It’s Time to get down to the business of breeding’em up.
It’s easy to become complacent about the breeding season when grass is plenty and feeding chores are few. That being said, extra nutrition during the summer and fall can = higher conception rates and more calves next April/May. The southern plains can also contain the reality of waning available nutrition from the grasses at the exact time the females need to be ‘on the gain’ to catalyze estrus.
Caution: if you’re not calved out yet, be careful with excessive nutrition going to females in the third trimester of pregnancy! The calf (can) become too large, and ‘excess’ body score on the females is just as negative as being too thin.
Personally, I take the female fitness-for-breeding program in stages that occur during specific times of the year. #1; I don’t feed or supplement energy or much of anything except mineral as they approach calving-season, or while they’re getting through it. #2; going into the breeding season I check the Parasitology box and find out what’s going on ‘in there’. #3; then I ‘know’ the parasitism of the herd, including what specific type of parasites I am dealing with. Next, field treat the herd as (or if) necessary with an approach proven to be efficacious. #4; provide extra nutrition to the herd throughout the breeding season which may include rotation to a better pasture, free choice energy blocks, range-cubes and/or anything that upgrades the nutritional regime of the females.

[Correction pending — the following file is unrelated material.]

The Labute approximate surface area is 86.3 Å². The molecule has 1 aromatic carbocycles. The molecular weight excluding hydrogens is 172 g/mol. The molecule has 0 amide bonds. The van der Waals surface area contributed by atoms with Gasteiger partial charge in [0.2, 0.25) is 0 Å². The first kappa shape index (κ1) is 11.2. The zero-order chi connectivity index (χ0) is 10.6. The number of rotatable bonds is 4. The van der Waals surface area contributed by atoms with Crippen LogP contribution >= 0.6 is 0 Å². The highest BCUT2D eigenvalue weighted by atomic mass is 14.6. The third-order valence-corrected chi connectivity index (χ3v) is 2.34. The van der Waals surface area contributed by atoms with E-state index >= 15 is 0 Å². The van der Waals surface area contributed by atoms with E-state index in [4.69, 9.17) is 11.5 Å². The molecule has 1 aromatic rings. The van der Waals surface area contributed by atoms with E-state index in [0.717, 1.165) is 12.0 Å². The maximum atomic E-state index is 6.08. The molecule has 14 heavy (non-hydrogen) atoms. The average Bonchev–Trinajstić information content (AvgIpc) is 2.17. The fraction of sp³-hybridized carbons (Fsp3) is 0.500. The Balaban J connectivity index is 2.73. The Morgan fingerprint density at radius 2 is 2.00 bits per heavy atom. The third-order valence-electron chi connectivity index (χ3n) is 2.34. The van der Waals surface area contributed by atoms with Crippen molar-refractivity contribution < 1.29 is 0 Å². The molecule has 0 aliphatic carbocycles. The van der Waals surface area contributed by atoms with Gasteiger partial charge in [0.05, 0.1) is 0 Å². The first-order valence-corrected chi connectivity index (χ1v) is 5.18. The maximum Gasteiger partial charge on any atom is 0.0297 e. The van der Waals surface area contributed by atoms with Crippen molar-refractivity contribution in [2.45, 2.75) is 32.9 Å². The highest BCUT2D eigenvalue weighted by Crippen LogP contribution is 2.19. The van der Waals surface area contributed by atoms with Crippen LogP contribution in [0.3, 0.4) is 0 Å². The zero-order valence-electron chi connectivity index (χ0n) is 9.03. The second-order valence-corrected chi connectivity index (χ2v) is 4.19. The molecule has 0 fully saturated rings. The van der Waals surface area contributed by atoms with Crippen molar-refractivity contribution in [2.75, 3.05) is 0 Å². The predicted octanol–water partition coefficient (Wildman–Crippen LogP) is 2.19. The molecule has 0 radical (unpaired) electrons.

Remember: all de-wormers (do not) work on all internal parasites in our bison – and all herds (do not) have the same internal parasites. Do your science, or contact: email@example.com for the WBA Bison Review, winter 2018 issue for more information about southern plains bison parasitism.